18. The current Gasoline Alley, a neighborhood that runs on good, old American elbow grease.

19. The former Gasoline Alley, featuring green-and-white wooden doors, reminiscent of a horse stable.

20. The Speedway’s third generation scoring pylon…that tall, narrow black tower adjacent to the inside of the track south of the entrance to Gasoline Alley. The first pylon was erected in the spring of 1959. This version, made by Panasonic, features full LED panels on all four sides and improved messaging capabilities.

21. The Purdue University Marching Band, a staple on Race Day morning.

22. Sounds of the Scottish bagpipers reverberating off the grandstands as they march down the frontstretch in traditional kilted garb.

23. The call of “Drivers to Your Cars” as delivered Sunday by Florence Henderson.

24. Anticipation as the three-car front row rounds Turn 4 and bolts toward the green flag on the flying start _ easily one of the most electric moments of any racing season.   

25. Watching the flying start from the old, open-air press box in the main grandstand directly opposite pit road…before heading back to the press room at the halfway mark.

26. Any sighting of first four-time Indy 500 champion A.J. Foyt Jr. Still feisty at age 81, A.J.

Dan Gurney and A.J. Foyt at Indy.

Dan Gurney and A.J. Foyt at Indy.

holds records for number of races (35), mileage (12,272.5) and races-led (13).

27. This quote from Eddie Cheever Jr. on driving for “Super Tex” at Indy: “If A.J. Foyt didn’t exist, we would have to invent him.”

28. Pole Day, now a Sunday event under INDYCAR’s revised format, but still true to the traditional  our-lap/10-mile qualifying run.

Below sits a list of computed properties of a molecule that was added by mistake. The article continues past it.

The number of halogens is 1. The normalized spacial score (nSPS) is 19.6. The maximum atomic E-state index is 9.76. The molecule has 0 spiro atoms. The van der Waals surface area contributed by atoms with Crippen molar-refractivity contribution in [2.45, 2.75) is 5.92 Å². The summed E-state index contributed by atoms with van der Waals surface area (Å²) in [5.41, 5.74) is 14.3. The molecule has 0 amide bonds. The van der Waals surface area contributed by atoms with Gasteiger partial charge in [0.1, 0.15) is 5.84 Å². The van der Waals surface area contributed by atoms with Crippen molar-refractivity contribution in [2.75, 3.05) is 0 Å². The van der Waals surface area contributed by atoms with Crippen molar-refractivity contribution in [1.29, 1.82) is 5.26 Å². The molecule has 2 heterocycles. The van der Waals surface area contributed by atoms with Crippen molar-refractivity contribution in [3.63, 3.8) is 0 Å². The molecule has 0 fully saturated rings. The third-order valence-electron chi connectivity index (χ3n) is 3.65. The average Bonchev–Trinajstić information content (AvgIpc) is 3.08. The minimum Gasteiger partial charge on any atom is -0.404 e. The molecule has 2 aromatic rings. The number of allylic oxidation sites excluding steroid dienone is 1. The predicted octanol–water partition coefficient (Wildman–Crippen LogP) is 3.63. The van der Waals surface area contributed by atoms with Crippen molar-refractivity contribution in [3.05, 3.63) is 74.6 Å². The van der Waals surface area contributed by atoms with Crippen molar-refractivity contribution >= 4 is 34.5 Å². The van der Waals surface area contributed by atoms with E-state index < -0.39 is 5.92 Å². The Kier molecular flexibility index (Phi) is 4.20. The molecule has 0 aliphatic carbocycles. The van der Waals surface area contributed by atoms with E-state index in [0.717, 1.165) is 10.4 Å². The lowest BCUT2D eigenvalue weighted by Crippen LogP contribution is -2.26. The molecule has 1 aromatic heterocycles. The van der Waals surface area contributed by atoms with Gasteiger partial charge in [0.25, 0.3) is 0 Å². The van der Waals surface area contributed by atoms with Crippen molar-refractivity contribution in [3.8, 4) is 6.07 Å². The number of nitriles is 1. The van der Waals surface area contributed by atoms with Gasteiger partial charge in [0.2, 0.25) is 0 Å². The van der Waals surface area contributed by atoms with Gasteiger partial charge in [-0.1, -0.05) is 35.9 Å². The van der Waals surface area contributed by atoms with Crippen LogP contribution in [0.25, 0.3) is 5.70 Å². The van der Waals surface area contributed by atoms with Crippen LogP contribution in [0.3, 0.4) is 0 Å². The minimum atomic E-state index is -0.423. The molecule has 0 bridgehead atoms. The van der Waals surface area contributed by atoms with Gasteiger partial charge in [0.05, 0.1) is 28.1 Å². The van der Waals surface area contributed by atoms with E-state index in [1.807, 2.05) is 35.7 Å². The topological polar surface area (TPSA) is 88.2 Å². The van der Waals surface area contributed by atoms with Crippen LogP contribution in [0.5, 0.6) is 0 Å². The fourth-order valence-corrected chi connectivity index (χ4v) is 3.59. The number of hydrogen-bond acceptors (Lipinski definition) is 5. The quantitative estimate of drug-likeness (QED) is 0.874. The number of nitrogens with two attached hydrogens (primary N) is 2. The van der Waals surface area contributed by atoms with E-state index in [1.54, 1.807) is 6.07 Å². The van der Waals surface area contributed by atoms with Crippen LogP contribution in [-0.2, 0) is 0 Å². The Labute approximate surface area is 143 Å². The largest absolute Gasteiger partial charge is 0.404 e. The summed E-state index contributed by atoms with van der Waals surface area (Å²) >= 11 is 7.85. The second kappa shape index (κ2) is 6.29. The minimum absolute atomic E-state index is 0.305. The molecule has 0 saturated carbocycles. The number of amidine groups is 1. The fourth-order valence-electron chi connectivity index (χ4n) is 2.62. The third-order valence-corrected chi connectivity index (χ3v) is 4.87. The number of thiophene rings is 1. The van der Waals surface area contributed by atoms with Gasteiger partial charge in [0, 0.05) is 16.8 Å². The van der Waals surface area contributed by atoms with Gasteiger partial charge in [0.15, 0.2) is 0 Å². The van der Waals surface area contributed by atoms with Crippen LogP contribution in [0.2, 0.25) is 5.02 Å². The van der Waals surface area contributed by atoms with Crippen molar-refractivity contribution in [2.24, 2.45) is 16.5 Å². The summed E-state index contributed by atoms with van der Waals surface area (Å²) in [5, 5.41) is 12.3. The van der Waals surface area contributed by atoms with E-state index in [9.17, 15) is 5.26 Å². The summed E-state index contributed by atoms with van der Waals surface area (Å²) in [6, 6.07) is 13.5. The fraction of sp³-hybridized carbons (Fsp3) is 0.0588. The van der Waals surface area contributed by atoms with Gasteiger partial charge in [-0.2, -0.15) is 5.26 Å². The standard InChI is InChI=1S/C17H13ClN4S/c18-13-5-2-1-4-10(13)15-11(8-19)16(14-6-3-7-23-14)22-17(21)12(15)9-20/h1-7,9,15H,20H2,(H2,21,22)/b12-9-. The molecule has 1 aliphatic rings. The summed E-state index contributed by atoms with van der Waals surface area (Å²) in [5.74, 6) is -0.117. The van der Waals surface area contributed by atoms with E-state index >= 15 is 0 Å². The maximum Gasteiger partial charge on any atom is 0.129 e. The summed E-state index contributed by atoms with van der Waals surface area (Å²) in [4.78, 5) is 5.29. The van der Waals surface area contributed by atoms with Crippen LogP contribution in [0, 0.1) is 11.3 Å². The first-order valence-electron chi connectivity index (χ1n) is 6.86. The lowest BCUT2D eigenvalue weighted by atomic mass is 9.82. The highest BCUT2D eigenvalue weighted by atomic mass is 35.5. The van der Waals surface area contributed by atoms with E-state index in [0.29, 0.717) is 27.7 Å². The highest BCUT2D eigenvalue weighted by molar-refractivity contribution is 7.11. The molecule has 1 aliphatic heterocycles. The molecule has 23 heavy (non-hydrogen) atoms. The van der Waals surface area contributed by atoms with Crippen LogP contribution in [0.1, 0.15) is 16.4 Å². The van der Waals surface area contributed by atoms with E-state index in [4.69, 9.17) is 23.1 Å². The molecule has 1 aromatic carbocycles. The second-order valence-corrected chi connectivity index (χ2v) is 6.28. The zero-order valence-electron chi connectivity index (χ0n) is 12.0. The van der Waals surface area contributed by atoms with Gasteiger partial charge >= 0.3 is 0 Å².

29. Memories of public address announcer Tom Carnegie informing the crowd during past Pole Day qualifications…”And it’s a newwww traaaack RECORD!

30. Historian Donald Davidson, who has forgotten more about the Indy 500 than most of us ever will know.

31. Pat Vidan, who holds the longest tenure as Indy 500 chief starter _ 18 years from 1962-79.

32. Troy Ruttman, the race’s youngest winner at 22 years, 80-days-old on May 30, 1952. Ruttman also remains the race’s first teen-aged starter (19) in 1949.

33. Al Unser, the race’s oldest and second four-time winner, at 47 years, 360-days-old, on May 24, 1987.

34. Bump Day…which didn’t happen this year as only 33 car/driver entries were filed for the 100th running. How did you allow that happen, INDYCAR?

35. Howdy Wilcox, the race’s first pole-winner in 1915 at 98.900 mph. Starting positions in the previous races were determined either by order of entry (1911-12) or draw (1913-14). Wilcox became the first driver to exceed 100 mph (100.01) during qualifying in 1919. The four-lap qualifying procedure was used in 1920-32, 1939-41 and 1946 to the present.

36. Six Indy 500 poles, a record belonging to Rick Ravon Mears (1979, 1982, 1986, 1988-89 and

Racing legends A.J. Foyt and Rick Mears.

Racing legends A.J. Foyt and Rick Mears. (Photo courtesy of INDYCAR)


37. Arie Luyendyk, not only a two-time Indy 500 champion but also the author of the track’s one-lap (237.498 mph) and four-lap (236.986 mph) records _ both set on May 12, 1996 in his 1995 Reynard/Cosworth.  

38. Miller Lite Carb Day, the final practice on the Friday before the race…and an anachronism as carburetors have gone the way of those wooden garage doors in Gasoline Alley.

39. The annual TAG Heuer Pit Stop Challenge, which has had many title sponsors but typically is won by a Team Penske crew.

40. Dennis “Duke” Nalon, synonymous with the popular Novi-powered Kurtis Roadsters from 1951-53.

41. The Winner’s Wreath, introduced in 1960 to mark Jim Rathmann’s victory. The wreaths

2016 Indianapolis 500 winner Alexander Rossi and the wreath.

2016 500 winner Alexander Rossi and the wreath. (Photo courtesy of INDYCAR)

originally were created by longtime Indianapolis florist William J. “Bill” Cronin.

42. Jim Clark’s race-winning No. 82 Lotus powered by Ford from 1965…serviced at the behest of Ford Motor Company on pit road by NASCAR’s Wood Brothers. My all-time favorite Indy car.